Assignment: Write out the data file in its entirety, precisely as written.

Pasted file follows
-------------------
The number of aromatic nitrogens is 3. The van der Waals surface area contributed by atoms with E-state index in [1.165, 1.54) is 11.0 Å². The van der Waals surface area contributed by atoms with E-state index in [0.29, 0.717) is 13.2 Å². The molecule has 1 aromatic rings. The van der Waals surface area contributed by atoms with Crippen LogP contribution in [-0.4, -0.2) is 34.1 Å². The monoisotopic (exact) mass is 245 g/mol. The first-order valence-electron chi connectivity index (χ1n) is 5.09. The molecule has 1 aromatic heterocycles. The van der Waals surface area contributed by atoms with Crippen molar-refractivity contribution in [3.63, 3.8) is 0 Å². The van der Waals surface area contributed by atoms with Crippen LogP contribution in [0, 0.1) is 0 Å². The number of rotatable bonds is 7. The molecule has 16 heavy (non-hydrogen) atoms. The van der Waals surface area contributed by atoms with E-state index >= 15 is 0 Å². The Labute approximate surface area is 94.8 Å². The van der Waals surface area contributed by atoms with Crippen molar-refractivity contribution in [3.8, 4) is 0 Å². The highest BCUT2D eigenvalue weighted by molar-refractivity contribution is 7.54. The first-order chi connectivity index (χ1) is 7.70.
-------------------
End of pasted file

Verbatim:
The number of aromatic nitrogens is 3. The van der Waals surface area contributed by atoms with E-state index in [1.165, 1.54) is 11.0 Å². The van der Waals surface area contributed by atoms with E-state index in [0.29, 0.717) is 13.2 Å². The molecule has 1 aromatic rings. The van der Waals surface area contributed by atoms with Crippen LogP contribution in [-0.4, -0.2) is 34.1 Å². The monoisotopic (exact) mass is 245 g/mol. The first-order valence-electron chi connectivity index (χ1n) is 5.09. The molecule has 1 aromatic heterocycles. The van der Waals surface area contributed by atoms with Crippen molar-refractivity contribution in [3.63, 3.8) is 0 Å². The van der Waals surface area contributed by atoms with Crippen LogP contribution in [0, 0.1) is 0 Å². The number of rotatable bonds is 7. The molecule has 16 heavy (non-hydrogen) atoms. The van der Waals surface area contributed by atoms with E-state index >= 15 is 0 Å². The Labute approximate surface area is 94.8 Å². The van der Waals surface area contributed by atoms with Crippen molar-refractivity contribution in [3.8, 4) is 0 Å². The highest BCUT2D eigenvalue weighted by molar-refractivity contribution is 7.54. The first-order chi connectivity index (χ1) is 7.70.